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Hibiscus waimeae
Alternative Botanical Names
None found
Common Names
Koki'o ke'oke'o
Hawaiian White Hibiscus
Kauai White Hibiscus
Koki'o kea
Potential or Traditional Uses
Photo of Hibiscus waimeae flowers
Hibiscus waimeae is a small, gray-barked tree up to 30 feet tall. The upper surface of the leaves is light green while the lower surface is covered with velvety hairs which makes it appear grayish. The round or oval leaves are 2 to 7 inches long and 1 to 5 inches wide. The single flowers last only one day. They are white when they open in the morning and they fade to pink in the afternoon. The flowers occur towards the ends of the branches and have a strong, sweet fragrance. The staminal column is pink to crimson.

There are two recognized subspecies of Hibiscus waimeae. Subspecies hannerae has larger leaves and smaller flowers, about 2 inches in diameter. This subspecies is rare and occurs only in Kaua'i's northwestern valleys of Hanakapi'ai, Limahuli, and Kalihi Wai. The subspecies waimeae has larger flowers and is found from Waimea Canyon to the western and southwestern ocean-facing valleys of Kaua'i at elevations of 2,000 to 3,000 feet. (NTBG 1992; Rauch 1997; Wagner 1990)

Habitat and Geographic Range
Hibiscus waimeae is an endemic Hawaiian plant with one rare subspecies. It grows in the moist forests of Kaua'i from 800 to 3,900 feet. Hibiscus waimeae is found from upper Waimea canyon to the western and northern coasts of that island. (Wagner 1990)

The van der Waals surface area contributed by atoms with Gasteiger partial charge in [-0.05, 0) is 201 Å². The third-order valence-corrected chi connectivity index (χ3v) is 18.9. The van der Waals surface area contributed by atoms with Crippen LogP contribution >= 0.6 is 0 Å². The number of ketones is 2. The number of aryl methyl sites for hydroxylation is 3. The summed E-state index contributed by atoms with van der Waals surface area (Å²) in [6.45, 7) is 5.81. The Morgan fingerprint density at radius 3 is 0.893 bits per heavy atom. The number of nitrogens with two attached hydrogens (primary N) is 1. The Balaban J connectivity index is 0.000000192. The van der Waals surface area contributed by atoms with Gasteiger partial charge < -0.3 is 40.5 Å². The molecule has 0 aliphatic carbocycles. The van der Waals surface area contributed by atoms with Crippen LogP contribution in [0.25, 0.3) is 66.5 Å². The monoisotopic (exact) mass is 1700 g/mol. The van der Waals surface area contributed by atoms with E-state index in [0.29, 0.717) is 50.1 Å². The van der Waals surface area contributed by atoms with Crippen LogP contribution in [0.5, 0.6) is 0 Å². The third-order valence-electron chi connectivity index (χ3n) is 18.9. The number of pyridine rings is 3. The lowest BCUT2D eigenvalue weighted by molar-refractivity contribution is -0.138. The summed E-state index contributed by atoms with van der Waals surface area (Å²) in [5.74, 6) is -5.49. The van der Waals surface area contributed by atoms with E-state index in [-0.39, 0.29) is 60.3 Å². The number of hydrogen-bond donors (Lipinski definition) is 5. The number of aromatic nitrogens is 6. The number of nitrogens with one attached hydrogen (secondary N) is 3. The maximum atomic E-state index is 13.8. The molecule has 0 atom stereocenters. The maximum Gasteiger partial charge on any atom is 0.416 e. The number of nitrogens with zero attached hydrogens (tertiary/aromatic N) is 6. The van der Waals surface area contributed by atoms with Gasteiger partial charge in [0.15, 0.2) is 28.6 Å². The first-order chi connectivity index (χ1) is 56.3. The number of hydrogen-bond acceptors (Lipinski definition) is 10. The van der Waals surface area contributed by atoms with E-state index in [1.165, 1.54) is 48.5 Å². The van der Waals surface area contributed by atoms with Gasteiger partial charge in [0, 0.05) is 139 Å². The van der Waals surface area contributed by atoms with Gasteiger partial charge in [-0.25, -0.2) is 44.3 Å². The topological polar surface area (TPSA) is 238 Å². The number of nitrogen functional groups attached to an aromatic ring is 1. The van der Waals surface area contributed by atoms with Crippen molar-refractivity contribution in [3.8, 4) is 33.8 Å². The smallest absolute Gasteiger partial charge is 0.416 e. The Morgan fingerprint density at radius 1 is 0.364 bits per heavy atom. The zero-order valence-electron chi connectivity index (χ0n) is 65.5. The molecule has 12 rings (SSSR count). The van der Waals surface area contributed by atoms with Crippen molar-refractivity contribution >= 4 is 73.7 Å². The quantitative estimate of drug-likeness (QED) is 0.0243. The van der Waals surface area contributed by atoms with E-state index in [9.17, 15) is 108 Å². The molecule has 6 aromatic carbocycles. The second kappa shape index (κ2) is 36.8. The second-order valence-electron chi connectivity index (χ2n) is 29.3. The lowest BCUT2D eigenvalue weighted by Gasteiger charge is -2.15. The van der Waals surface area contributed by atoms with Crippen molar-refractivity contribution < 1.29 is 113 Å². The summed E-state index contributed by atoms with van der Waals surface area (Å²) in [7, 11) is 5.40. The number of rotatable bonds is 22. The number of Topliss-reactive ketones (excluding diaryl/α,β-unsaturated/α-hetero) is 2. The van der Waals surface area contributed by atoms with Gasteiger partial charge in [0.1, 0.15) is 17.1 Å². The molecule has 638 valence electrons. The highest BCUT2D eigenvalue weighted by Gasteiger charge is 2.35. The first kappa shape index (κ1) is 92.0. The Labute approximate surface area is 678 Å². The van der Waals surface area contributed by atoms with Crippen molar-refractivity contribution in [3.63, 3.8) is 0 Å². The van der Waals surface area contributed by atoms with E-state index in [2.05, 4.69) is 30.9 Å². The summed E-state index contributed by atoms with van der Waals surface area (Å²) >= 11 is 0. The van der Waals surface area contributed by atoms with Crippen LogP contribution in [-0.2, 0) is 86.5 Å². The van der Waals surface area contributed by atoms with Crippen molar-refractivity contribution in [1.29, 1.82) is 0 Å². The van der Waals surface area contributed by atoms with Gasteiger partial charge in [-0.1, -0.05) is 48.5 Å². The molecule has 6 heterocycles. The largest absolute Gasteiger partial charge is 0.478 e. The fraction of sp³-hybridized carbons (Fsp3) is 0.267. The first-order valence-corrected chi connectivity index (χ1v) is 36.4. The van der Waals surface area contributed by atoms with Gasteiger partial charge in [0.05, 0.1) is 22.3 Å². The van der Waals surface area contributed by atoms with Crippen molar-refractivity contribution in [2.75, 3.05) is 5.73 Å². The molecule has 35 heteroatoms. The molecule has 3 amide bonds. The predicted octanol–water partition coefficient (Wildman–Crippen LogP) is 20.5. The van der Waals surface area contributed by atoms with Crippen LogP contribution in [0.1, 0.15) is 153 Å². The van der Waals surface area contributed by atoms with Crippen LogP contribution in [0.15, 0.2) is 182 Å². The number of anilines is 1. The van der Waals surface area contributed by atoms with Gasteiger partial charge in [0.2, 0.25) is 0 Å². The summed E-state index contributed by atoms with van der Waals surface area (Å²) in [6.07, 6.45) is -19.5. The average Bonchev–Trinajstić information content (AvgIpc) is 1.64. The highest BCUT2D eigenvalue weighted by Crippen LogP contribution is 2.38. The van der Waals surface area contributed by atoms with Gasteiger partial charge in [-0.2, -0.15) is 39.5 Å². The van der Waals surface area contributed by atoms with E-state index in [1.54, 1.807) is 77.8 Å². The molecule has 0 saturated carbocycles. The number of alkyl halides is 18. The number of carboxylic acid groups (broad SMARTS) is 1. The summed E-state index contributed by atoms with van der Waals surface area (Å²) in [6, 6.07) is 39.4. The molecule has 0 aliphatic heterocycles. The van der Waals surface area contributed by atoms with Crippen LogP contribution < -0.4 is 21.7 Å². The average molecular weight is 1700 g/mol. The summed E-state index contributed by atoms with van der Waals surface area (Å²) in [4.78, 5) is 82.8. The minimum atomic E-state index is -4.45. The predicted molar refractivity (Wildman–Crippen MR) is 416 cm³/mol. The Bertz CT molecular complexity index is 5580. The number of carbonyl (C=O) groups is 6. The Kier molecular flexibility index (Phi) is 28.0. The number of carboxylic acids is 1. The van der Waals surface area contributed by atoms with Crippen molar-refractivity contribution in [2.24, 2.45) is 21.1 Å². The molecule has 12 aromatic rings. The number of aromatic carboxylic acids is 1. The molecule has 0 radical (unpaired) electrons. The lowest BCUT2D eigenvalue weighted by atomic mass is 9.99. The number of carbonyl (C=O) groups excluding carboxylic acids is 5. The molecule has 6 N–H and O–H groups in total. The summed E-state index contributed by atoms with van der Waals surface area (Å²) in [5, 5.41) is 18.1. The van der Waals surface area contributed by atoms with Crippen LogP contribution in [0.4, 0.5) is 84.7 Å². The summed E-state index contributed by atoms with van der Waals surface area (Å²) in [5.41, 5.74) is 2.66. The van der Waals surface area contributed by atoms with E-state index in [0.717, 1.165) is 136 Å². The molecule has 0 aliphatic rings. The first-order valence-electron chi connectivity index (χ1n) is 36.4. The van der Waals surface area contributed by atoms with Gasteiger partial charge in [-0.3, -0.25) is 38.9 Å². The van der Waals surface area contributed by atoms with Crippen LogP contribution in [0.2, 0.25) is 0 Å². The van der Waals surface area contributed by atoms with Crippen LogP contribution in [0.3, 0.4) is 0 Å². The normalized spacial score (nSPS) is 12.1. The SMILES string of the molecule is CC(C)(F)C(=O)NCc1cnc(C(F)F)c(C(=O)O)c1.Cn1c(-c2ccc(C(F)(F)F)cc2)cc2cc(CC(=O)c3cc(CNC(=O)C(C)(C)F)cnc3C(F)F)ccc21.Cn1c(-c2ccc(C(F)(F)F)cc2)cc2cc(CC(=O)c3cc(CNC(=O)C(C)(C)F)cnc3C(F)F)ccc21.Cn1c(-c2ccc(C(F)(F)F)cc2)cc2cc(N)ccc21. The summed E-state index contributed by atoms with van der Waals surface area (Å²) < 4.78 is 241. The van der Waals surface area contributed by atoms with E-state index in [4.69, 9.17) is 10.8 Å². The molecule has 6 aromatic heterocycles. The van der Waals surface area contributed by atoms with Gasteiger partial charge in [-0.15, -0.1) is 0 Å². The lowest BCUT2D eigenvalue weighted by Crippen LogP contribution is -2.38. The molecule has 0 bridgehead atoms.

Propagation by Seeds
The seeds of Hibiscus waimeae are contained in a tough, oval capsules about an inch long. The fuzzy brown seeds are about 1/8 inch long. Hibiscus waimeae is easily grown from fresh seed, but Hawaiian hibiscus hybridize readily and seedlings may be very different from the parent plant. To ensure that the seedlings are not hybrids, hand pollinate the flowers. Using a paint brush, transfer pollen to the stigma of the flower and then enclose the flower in a bag until the seed capsule ripens. Bornhorst (1991) recommends hand pollination in the early morning.

Seeds should be removed from the capsules before planting. Dry the capsules in a container such as a paper bag. The seeds will fall out of the dried capsules or they can be removed manually. The early NTBG publication (1989) suggests the use of a 24 hour hot water soak or scarification as seed pretreatments. The later NTBG publications (1992) and Bornhorst (1996) do not indicate that pretreatment is necessary.

Seeds should be planted in a well-drained sterile mix such as 2 parts perlite, 1 part vermiculite and 1 part sterile potting soil, or a mix of 1 part perlite to 2 parts sterile potting soil. Place the pots in the shade and keep the media moist, but do not over water. Germination generally takes place in 3 to 9 days. (Bornhorst 1991; Bornhorst 1996; NTBG 1989; NTBG 1992; Wagner 1990)

Propagation by Cuttings
Hibiscus waimeae grow easily from semi-hardwood cuttings. Cuttings should be from 4 to 6 inches long, about 1/4 inch in diameter (pencil-sized), and have at least 3 nodes.

Dip the bottom end of the cutting in a medium strength rooting hormone; Bornhorst (1996) recommends Rootone F or Hormex #3; Bornhorst (1991) also reports the use of a 1:10 Dip N Gro solution.